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Father McDermott and Father Owens granted senior priest status

Father Joseph P. McDermott and Father Leroy Owens Courtesy photos

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Father McDermott

A Hudson native, where he was born on May 28, 1935, Father Joseph P. McDermott, a son of the late Mr. and Mrs. Nathan McDermott, was granted senior priest/retirement status on June 1, 2014.

After completion of seminary studies at St. John, Brighton, Father McDermott was ordained to the priesthood at St. Stephen Church, Framingham on Feb. 2, 1962 by Boston Auxiliary Bishop Eric F. MacKenzie.

Following ordination he was named an assistant at St. Michael Parish in Avon, six years later he moved just a bit northeast to St. Catherine of Siena Parish in Norwood, serving as an assistant there also. In 1975 he was granted permission to further theological studies at the Episcopal Divinity School in Cambridge. He returned to parish life the next year and was temporarily and briefly an associate at St. Isidore, Stow and then at St. Joseph, Amesbury.

In June 1976 he was appointed prison chaplain at MCI-Norfolk where he served until 1992; during these years he lived in residence first at St. Patrick, Roxbury and then at St. Timothy, Norwood. Speaking of those 16 years he told The Pilot, it was being pastor to a parish "behind the walls."

In September 1992, he was named pastor of Immaculate Conception Parish, Stoughton returning, almost, to where he had started out in parish life 30 years before. The Stoughton parish is a large and active one, and has an increasingly large Portuguese speaking contingent. Father McDermott learned Portuguese and so endeared himself to that "newer" portion of his flock at Stoughton. Two score and two years ago he went with much and varied experience under his belt to Stoughton.

In retirement, as so many of our "retired" senior priests do, he will be assisting in parishes. He will be living in residence, again not far from either Avon or Stoughton, at Blessed Sacrament Rectory, Walpole assisting in the three parish collaborative of Blessed Sacrament and St. Mary in Walpole and Our Lady of Sorrows in Sharon.

Father Owens

The oldest of the five children of the late Leroy and Mary (Smith) Owens, Father Leroy Owens was born Oct. 30, 1935 and raised in Holy Ghost Parish, Whitman. Just as another famous son of Whitman, Francis J. Spellman had, Father Owens attended local schools, though in his senior year he went to Msgr. Coyle High School in nearby Taunton.

Following completion of seminary studies at St. John, Brighton, he was ordained at Holy Cross Cathedral by Cardinal Cushing on Feb. 6, 1964.

His first priestly assignment was as an assistant at St. Joseph Parish in Kingston. In 1969 he was named an assistant Our Lady Help of Christians where his particular ability of relating to and working with young people took off. The parish had a high school and he was faculty member, chaplain and also athletic director. The 14 year assignment at Newton made him a kind of legend at the parish and years later he was still returning for weddings and baptisms of former students and their children.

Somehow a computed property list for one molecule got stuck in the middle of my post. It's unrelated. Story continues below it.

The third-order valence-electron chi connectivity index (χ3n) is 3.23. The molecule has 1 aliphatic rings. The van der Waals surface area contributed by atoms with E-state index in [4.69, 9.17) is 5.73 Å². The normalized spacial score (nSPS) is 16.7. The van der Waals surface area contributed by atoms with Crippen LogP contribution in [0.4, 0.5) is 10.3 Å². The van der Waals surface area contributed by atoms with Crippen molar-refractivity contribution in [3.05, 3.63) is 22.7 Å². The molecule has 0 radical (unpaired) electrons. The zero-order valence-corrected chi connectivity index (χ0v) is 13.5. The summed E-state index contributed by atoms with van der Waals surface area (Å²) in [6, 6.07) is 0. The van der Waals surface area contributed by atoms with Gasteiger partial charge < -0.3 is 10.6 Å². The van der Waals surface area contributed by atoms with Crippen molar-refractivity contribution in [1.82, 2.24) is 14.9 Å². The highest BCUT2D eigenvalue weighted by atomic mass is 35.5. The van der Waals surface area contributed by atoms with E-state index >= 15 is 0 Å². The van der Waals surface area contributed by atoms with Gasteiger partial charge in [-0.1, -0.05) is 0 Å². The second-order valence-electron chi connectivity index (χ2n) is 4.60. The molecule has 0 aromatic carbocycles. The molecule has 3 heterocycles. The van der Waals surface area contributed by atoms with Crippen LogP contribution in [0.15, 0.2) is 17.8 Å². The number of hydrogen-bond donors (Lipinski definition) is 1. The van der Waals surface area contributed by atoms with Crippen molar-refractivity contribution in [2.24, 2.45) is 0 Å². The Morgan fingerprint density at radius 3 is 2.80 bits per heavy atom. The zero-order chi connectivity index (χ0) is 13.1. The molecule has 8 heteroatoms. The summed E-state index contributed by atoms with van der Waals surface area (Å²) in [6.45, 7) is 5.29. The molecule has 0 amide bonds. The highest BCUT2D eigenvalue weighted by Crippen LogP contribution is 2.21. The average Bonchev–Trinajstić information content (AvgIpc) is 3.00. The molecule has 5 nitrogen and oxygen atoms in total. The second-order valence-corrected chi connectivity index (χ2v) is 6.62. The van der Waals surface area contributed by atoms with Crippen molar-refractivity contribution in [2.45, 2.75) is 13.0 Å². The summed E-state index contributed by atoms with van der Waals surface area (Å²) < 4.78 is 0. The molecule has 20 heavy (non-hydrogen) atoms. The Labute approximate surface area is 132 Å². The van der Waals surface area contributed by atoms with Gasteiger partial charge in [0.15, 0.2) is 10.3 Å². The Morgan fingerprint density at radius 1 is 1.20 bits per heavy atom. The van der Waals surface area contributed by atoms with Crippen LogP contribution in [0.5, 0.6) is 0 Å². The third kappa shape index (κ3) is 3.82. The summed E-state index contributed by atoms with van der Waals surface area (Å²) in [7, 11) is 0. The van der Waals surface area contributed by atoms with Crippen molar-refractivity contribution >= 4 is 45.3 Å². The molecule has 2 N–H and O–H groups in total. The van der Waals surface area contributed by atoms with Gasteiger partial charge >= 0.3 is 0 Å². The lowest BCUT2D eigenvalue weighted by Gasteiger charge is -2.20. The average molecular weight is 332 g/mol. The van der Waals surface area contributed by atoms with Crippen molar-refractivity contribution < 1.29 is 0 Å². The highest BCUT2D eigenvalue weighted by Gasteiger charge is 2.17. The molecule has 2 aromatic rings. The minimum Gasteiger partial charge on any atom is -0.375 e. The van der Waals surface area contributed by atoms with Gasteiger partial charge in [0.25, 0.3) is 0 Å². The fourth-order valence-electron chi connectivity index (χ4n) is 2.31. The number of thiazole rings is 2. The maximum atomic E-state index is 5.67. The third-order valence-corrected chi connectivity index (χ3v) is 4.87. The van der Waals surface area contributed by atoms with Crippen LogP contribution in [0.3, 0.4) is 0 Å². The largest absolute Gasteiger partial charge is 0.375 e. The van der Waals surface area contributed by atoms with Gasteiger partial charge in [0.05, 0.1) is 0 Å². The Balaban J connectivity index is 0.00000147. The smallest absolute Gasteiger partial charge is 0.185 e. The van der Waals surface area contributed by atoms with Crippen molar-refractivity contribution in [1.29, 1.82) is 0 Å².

After Newton he was for one year a parochial vicar at St. Joseph Parish in Malden. At an age when most priests would have at least started to lose some of the energy and stamina needed to keep up with high school students, Father Owens began and eight year appointment as chaplain at Marian High School in Framingham, during these years he lived in residence at St. Bridget Parish and was reunited with Msgr. Francis Strahan who had been a weekend assistant at Newton for many of the years he was on the seminary faculty at Brighton.

His appointment at Marian High ended in 1993 but he remained as parochial vicar in Framingham until 1996 when he was named pastor at St. Edward the Confessor Parish in Medfield.

On arrival he found a large active parish, a new church and rectory, a religious education program which had some 1,200 students in it. As usual, he jumped right in and became an immediate "hit" in the parish. Both by need and desire, the parish has many ministries and the lay involvement both in leadership and participation is extensive, something which Father Owens built upon in his nearly 18 years as pastor.

In 2012 Father Owens made his annual retreat with other Boston priests at the retreat sponsored and arranged by Bishop Robert Hennessey. The retreat master that year was Father Timothy Radcliffe, OP who bore an amazing resemblance to Leroy. In deference to this "separated at birth" incident, Bishop Hennessey will call Leroy "Tim" when he sees him; Leroy will laugh knowingly, while everyone is trying to figure out why the bishop doesn't "know" Leroy's name.

Although designated a senior priest, Father Owens is not likely to "retire" any time soon. He will be living in residence at St. Linus Rectory in Natick; that parish is in the Natick Collaborative with abutting St. Patrick Parish. Father Owens' previous parish in Medfield is in a collaborative with St. Jude Parish in Norfolk.

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